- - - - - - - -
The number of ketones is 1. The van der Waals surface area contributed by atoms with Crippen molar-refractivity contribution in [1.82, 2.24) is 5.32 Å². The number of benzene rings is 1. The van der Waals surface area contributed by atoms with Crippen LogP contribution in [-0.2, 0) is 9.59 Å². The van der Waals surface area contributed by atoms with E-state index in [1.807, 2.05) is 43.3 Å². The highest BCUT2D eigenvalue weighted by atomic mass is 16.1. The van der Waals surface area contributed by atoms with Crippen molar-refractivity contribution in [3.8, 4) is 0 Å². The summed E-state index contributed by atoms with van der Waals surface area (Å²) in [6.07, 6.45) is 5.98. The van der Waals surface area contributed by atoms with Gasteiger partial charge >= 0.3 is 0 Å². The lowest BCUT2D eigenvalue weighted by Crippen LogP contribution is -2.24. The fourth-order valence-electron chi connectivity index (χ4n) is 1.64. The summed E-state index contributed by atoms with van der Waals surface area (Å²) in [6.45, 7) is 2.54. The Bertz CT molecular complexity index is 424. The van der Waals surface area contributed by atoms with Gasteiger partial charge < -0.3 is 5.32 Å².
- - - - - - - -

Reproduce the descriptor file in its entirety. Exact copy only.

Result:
The number of ketones is 1. The van der Waals surface area contributed by atoms with Crippen molar-refractivity contribution in [1.82, 2.24) is 5.32 Å². The number of benzene rings is 1. The van der Waals surface area contributed by atoms with Crippen LogP contribution in [-0.2, 0) is 9.59 Å². The van der Waals surface area contributed by atoms with E-state index in [1.807, 2.05) is 43.3 Å². The highest BCUT2D eigenvalue weighted by atomic mass is 16.1. The van der Waals surface area contributed by atoms with Crippen molar-refractivity contribution in [3.8, 4) is 0 Å². The summed E-state index contributed by atoms with van der Waals surface area (Å²) in [6.07, 6.45) is 5.98. The van der Waals surface area contributed by atoms with Gasteiger partial charge >= 0.3 is 0 Å². The lowest BCUT2D eigenvalue weighted by Crippen LogP contribution is -2.24. The fourth-order valence-electron chi connectivity index (χ4n) is 1.64. The summed E-state index contributed by atoms with van der Waals surface area (Å²) in [6.45, 7) is 2.54. The Bertz CT molecular complexity index is 424. The van der Waals surface area contributed by atoms with Gasteiger partial charge < -0.3 is 5.32 Å².